In the fall of 1996, Erykah Badu – still largely unknown at the time — just finished recording her debut album, Baduizm, which came out on Feb. 11, 1997 and ushered in a new genre, neo soul. The style of which was inspired by “a love for ‘70s music,” Badu tells ET and would be proliferated by the likes of D’Angelo, Jill Scott, Maxwell and Lauryn Hill and define R&B in the mid-to-late-‘90s.
Two decades later, it feels as if those artists are back on top again with A Tribe Called Quest, who blurred the lines of hip-hop and R&B, at No. 1 on the Billboard 200 with We Got It from Here… Thank You 4 Your Service and the re-emergence of D’Angelo, who surprised fans with the release of Black Messiah in late 2014. Hill, who after missing her surprise performance at the GRAMMYS, made up for it with epic duet with The Weeknd on The Tonight Show Starring Jimmy Fallon. Then, of course, there are the likes of John Legend, Solange and Alicia Keys, all of whom have deep roots in soul and released new albums this year.
“It makes sense chronologically,” says Badu, who earlier this month hosted the Soul Train Awards, which will air on BET and Centric Nov. 27. “A lot of those people who are making things re-manifest were babies. This is what inspired them.”
“The same thing happened with me,” she continues, referring to the music that came out three decades prior to her debut album, which took “my whole life to make.” But when looking at that time, Badu says, “I felt like there was nothing like I was getting ready to put out. I was excited about the possibilities.”
While the ‘70s largely influenced Baduizm, it was Brandy — the 2016 recipient of the Lady of Soul Award and Badu’s favorite performance of the evening — who provided an unexpected source of inspiration. “She inspired a lot of things about Baduizm because her album had come out before I finished mine,” Badu says, referring to the singer’s self-titled debut, which featured the hits “Baby” and “I Wanna Be Down.” “Just musically, production-wise and the writing, it was really good. And I hadn’t heard anything else like it.”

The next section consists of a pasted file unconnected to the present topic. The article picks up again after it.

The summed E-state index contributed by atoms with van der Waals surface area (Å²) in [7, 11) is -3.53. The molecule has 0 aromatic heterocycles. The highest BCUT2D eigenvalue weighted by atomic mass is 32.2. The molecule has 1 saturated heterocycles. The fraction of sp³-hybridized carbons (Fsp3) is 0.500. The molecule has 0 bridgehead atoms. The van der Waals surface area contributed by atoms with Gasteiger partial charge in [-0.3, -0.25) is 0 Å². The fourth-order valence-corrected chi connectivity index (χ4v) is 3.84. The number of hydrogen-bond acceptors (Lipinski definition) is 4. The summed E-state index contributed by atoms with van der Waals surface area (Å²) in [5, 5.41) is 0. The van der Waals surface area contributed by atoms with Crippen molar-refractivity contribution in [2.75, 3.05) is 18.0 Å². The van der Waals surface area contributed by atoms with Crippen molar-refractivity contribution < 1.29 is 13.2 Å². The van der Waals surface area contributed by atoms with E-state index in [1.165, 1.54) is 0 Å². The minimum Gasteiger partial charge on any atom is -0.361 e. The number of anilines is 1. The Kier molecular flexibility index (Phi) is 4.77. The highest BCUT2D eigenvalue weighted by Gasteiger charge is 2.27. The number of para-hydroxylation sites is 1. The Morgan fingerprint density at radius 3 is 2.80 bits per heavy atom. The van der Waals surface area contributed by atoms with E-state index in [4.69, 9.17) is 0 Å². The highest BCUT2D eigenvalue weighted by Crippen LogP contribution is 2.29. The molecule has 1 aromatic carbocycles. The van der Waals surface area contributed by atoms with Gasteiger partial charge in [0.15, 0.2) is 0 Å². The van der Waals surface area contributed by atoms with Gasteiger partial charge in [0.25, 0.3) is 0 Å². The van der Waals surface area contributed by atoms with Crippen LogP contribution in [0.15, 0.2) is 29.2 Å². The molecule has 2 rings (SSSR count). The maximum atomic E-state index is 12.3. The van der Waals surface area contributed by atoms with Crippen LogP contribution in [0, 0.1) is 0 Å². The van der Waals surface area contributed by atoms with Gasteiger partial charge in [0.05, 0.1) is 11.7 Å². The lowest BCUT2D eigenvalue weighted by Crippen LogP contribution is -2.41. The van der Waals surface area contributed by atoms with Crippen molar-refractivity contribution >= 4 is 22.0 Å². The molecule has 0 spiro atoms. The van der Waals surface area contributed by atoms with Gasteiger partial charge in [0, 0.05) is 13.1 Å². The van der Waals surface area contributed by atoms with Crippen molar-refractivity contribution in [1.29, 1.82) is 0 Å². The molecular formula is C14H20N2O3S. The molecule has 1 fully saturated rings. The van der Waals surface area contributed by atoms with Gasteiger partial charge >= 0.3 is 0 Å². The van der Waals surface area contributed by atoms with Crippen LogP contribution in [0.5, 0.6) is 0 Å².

In the two decades since her debut, Badu has released four studio albums and one live album to critical acclaim, while exploring genres beyond soul and R&B. “I’m not answering to the label of music at all,” Badu says. “I just want people to create from the place where the ideas originate. I want people to continue to tell their stories no matter what the genre is — because right now, we really, really need it. What we really, really need right now is the spirit of creating and sparking ideas.”
The Soul Train Awards, featuring performances by Brandy, Badu and others, will air Sunday, Nov. 27 at 8 p.m. ET on BET and Centric.